So, will it fly? In short yes. There are challenges ahead, of that we can be sure. The fundamental concern is the uncertainty, not just about what the relationship between the UK and the EU will look like at the conclusion of Article 50 negotiations (and these may well not be triggered until September 2017), but also the uncertainty that stems from being unable to predict how the Spanish Government (as soon as there is one) decides to handle the evolving situation.

Despite these challenges, we are working hard to secure the best possible deal for Gibraltar and what that mostly means is that we are looking to develop and strengthen our ties with the British Government in a way that might allow us to establish a common market arrangement with the U.K.

Gibraltar will also need to continue ensuring that we offer the highest quality, respected and fully EU and internationally compliant regulatory environment because, in so many of the financial services contexts, we would be ill advised to shift our focus away from a 100% committed approach to compliance. In much the same way as will be the case in the UK’s unraveling of the 43 years in ‘Hotel California’, we too will ‘check out any time we like but’ in the compliance sense, ‘we can never leave.’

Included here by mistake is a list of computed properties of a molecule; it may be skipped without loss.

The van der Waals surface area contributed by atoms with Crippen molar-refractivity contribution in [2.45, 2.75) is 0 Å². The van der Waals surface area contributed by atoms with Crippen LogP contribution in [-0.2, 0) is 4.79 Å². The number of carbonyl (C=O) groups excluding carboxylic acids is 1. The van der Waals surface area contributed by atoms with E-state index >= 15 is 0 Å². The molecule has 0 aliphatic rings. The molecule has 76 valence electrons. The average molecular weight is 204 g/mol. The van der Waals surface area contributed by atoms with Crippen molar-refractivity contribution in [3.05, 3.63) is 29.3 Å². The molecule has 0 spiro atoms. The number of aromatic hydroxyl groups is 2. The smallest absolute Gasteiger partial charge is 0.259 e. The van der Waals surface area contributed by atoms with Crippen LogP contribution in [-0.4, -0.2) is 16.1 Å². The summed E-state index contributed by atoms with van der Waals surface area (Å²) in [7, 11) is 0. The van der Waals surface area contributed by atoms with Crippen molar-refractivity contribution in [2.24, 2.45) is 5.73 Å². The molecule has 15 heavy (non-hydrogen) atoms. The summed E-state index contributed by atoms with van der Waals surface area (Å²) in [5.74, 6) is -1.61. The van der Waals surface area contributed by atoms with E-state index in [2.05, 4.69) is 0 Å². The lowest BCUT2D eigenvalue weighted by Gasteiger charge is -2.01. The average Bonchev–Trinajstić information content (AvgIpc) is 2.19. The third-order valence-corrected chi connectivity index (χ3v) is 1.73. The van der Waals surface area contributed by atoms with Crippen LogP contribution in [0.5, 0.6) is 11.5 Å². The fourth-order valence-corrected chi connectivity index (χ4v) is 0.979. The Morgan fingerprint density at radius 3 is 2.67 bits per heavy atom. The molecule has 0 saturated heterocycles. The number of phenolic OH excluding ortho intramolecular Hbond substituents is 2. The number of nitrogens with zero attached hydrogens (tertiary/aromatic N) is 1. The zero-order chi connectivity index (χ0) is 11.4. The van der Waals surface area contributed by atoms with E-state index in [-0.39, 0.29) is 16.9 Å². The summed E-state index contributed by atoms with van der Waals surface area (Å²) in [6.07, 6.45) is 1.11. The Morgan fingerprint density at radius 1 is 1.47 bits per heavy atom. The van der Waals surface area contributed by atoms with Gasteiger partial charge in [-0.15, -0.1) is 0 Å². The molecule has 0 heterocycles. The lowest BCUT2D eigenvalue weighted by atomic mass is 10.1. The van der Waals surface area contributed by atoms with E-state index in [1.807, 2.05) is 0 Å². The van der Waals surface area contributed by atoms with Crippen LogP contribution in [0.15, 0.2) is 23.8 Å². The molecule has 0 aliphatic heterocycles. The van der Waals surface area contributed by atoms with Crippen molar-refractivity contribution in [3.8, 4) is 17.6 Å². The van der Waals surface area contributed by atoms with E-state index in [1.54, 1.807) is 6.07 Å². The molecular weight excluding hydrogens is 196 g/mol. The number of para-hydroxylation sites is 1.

Government and industry have worked on and continue to work on coming up with the solution our clients need from a modern, connected and compliant jurisdiction. We have connected and are exploring opportunities with other financial centres because, after the referendum result, we are operating in a climate where the only thing we know is that we know nothing of what is coming down the line. Everything is on the table and Gibraltar is working to identify and pursue avenues for business as it has always done because in times of change, risk represents an opportunity too.


To discuss anything in this article further or to enquire about how Gibraltar may prove to be the right solution for you or your clients, email Selwyn Figueras on  

Click to view our latest newsletters:

Brexit Advisory Newsletter - 1, September 2016

Brexit Advisory Newsletter - 2, November 2016

12-10-2016 | by Selwyn Figueras | Published: Online Only

Related People

Selwyn Figueras